Photo by Sugar Bee on Unsplash
A Garden of Vines
Jane Marshall Fleming
Click. My eyes flicked open. It was nearly two in the morning now and my neck ached from resting on the arm of the couch. I could hear the street underneath my windows buzzing with the sounds of the late-night bar crowds being released like rats into the night.
The knob of my front door jerked back and forth, stopping against the deadbolt. I caught my breath, letting only the soft tick of my watch unfurl across the vinyl floors.
The sound rang forward, click, click, click. The chrome shine of the doorknob glared at me, daring me to move, to breathe. Long shadows from the television light obscured everything but the light of the hallway snaking underneath the door. I pulled my phone from my pocket and considered calling the police. What do I say? Someone is messing with my door handle?
Instead, I texted Matty, “She’s here,” and then placed the phone back into my pocket. It could just be a drunk neighbor, I thought. But no, I knew better. I could feel her blank eyes drilling holes through the cheap wood on the door, a soft chant of “let me in” on her lips. The downy hair on my arms stood at attention, my skin prickling with it.
The handle stopped moving. I waited for the patter of her footsteps away from the door. None came. I strained to listen until the buzz of the fluorescent lights in the hallway filled my ears. In the silence, I imagined her staring quietly, her face blank, eyes wet, two inches from the chipped white wood of the door. How much time had passed? Minutes? Hours?
I sat with my feet curled under me, tingling, threatening pins and needles if I were to unwind. I knew it would be hours before I could fall asleep.
I looked at my phone again. Matty had been calling me, frantic.
“Are you okay?”
“Do you need me to call the police?”
“All clear,” I responded, “I think she left.”
When my phone let out the chime of my morning alarm, I felt as though I had just been pulled from deep water. I sputtered upwards from my troubled sleep fighting for breath. I grabbed the device and rolled over, moaning and rubbing my sore neck.
My body felt stiff and feverish. In the bathroom, I shuttered at my own reflection, opening the medicine cabinet to push the mirror out of the way. Maybe it’s not real. But I couldn’t let go of the sight of her red hair that softly curled down her bony back, her face full of freckles, blue-gray eyes the color of slate, and lips, thin and pink, like mine. They were all mine.
The rain had continued. The windows in my living room were playing host to tiny eddies rolling down the glass, obscuring the city skyline beyond. Indigo storm clouds peaked in between the glass buildings and bright yellow cranes. We needed the weather— Dallas was a city trapped between grass and dust and the dirt-streaked window panes on the buildings around us showed it. But right now, the dirt had simply turned to mud, rolling black and brown slime down the windows, creating trash-filled pools that smelled of Sulphur against the sidewalks.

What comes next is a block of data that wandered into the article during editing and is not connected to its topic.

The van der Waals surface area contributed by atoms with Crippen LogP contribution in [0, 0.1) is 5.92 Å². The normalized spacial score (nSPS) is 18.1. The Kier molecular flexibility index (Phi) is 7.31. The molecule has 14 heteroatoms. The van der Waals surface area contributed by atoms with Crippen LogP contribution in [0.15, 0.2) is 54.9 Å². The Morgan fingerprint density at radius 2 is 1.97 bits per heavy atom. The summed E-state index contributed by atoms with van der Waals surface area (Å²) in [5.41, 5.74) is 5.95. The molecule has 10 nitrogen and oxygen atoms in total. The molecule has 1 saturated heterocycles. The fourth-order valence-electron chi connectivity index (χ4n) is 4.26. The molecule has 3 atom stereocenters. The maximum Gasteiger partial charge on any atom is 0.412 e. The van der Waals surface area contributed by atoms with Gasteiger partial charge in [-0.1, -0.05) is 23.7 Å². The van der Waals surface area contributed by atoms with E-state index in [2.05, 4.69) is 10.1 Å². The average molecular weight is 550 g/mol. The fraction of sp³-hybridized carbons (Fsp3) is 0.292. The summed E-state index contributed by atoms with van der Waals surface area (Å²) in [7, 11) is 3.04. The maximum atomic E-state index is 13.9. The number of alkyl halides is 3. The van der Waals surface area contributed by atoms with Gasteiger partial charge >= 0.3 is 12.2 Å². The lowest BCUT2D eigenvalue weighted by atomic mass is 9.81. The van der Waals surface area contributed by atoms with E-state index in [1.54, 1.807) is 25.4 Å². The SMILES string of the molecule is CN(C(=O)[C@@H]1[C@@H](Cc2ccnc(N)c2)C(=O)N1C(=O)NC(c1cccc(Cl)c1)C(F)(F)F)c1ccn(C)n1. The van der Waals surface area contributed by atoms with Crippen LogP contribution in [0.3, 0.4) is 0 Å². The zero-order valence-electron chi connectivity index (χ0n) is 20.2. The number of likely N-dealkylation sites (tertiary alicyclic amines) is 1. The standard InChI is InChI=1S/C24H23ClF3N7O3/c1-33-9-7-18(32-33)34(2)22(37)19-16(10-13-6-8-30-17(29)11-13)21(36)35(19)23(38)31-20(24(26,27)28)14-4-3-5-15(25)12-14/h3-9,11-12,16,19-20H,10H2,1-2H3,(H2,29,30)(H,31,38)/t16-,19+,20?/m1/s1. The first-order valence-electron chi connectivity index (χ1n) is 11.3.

I sipped my coffee, listening to talk radio on low and slowly unfurling the fist-sized knot that had formed in my stomach. It will be okay. Self-soothing was never my strong-suit. I resisted indulging myself in doomsday theories that explained why a being who was me, but so obviously not me would appear on my doorstep, would insist upon crossing the threshold.
When I got up to leave, the door was heavy, faltering as I pulled it in from its water-warped frame. I stepped into the hall and nearly jumped out of my skin. She was curled up against the side of my apartment, asleep. A fire-headed cat. Her lips were curled into a faint smile, her eyelids heavy over the slate-colored eyes. My eyes. Is this what I look like when I sleep?
I locked the door and stepped around her to the elevators as if she were a fleshy ghost.
Our office building was a tan block of ill-conceived concrete— one of those sixties era behemoths that plague all major U.S. cities like an unsightly case of concrete and metal acne. As I walked through the maze of gray cubicles towards my desk, Matty wheeled into my path, offering me a concerned, knowing look from underneath his mop of dark brown hair.
“Are you okay?” He mouthed.
I nodded and gave him a dismissive waive. I am fine. I am okay.
I made my way to my cube, tacitly acknowledging colleagues who craned their necks out of their own desks to say hello. I sat in my cube, staring at a blank spreadsheet, unread emails blinking in the corner of my screen in small flutters. For nearly an hour, I produced precisely nothing. Finally, I stood and announced to no one in particular that I needed some air. I suddenly understood why people smoked cigarettes— that need to funnel energy into something alive, burning, to release the smoke from the fire that was forming in your chest. The closest I could come to such a relief was the intake of fresh, city air.
As I walked into the office building’s atrium, a coworker stood just beyond the glass sliding doors, her brown hair falling in front of her face as she leaned forward to shake the water on her umbrella onto th